238. Memorandum From the Assistant Secretary of State for Policy Planning (Smith) to Secretary of State Dulles0


  • Use of Nuclear Weapons in the Quemoy Situation

After you left the briefing on nuclear weapons on the morning of November 7,1 Mr. Reinhardt posed your question as to the utility and the consequences of the use of nuclear weapons to take out the Chinese Communist gun emplacements opposite Quemoy.

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Admiral Parker responded with an initial disclaimer, saying that his organization, the Armed Forces Special Weapons Project, did not have the necessary intelligence and other information required to discuss the use of nuclear weapons in a specific situation such as that now existing in the Taiwan Straits. After some further prodding from the State Department representatives present, Admiral Parker and particularly Dr. Shelton did make some general comments.

Dr. Shelton said that it was almost impossible to inflict any serious and lasting damage on well constructed gun emplacements by the air-burst of nuclear weapons. Surface or, more probably, subsurface bursts would be required to knock out such installations. He thought that a 25 kiloton penetrating weapon delivered by air would be the appropriate weapon to deal with the Chinese Communist gun emplacements.

Dr. Shelton and Admiral Parker further pointed out that this weapon would have to be delivered within 200 feet of the target if it were to achieve the desired effect. Because of this need for accuracy they thought it likely that an average of two weapons for each target might be required. Hence, a considerable number of 25 kiloton bombs would have to be dropped to take out all the gun emplacements opposite Quemoy.

Since subsurface bursts were contemplated, there would be heavy fallout, the lethal extent of which would be about six miles. Much of the Quemoy Island group would lie within this six-mile area, so that the weapons could be used only in meteorological conditions which insured that the fallout would occur over the mainland. There would very probably be heavy and perhaps lethal fallout over the city of Amoy. This would result from the overlapping fallout patterns of a number of weapons.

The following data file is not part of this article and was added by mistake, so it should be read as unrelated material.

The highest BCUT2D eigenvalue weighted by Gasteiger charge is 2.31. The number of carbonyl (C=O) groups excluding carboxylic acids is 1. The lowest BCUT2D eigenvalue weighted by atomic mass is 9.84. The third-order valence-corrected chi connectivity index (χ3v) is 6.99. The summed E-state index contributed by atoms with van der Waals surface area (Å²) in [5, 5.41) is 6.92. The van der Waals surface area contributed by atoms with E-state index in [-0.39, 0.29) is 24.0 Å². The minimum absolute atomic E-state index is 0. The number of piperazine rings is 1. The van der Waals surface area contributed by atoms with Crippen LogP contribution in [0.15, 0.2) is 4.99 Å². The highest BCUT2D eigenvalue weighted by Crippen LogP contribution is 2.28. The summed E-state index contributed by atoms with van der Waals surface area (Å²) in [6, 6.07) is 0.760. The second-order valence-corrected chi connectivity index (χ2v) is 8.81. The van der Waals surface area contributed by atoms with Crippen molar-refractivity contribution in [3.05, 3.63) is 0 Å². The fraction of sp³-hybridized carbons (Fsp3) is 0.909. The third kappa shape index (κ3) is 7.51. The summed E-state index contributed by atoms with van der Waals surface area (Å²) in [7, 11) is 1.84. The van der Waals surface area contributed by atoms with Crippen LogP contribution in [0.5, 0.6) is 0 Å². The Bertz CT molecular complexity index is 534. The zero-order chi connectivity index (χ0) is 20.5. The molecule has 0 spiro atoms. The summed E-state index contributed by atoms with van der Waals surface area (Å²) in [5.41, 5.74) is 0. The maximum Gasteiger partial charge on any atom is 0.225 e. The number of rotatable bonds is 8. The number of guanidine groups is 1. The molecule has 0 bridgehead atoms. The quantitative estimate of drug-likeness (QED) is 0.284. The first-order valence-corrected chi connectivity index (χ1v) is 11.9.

There was also some rather inconclusive discussion of the utility of one or two kiloton projectiles fired from 8-inch Howitzers on Quemoy. These could be delivered on target and would cause considerable damage to the Chinese Communist gun emplacements. The flavor of Admiral Parker’s comments was, however, that this would be a punitive rather than a destructive use of nuclear weapons. He remarked that after a few of these projectiles had been fired the Communists might lose their taste for the battle. The fallout effects from these weapons would be negligible.

At the conclusion of the meeting Admiral Parker undertook to inform General Picher, Director of the Joint Staff of the JCS, that you would like to have a report on the weapons effects, including an estimate of civilian casualties, if nuclear weapons were to be used against the Chinese Communists’ gun emplacements threatening Quemoy.

  1. Source: Department of State, PPS Files: Lot 67 D 548, China, 1957–58. Secret.
  2. Apparently the meeting described in Gerard Smith, Doubletalk: The Story of the First Strategic Arms Limitation Talks (Garden City, N.Y.: Doubleday & Company, 1980), pp. 10–11.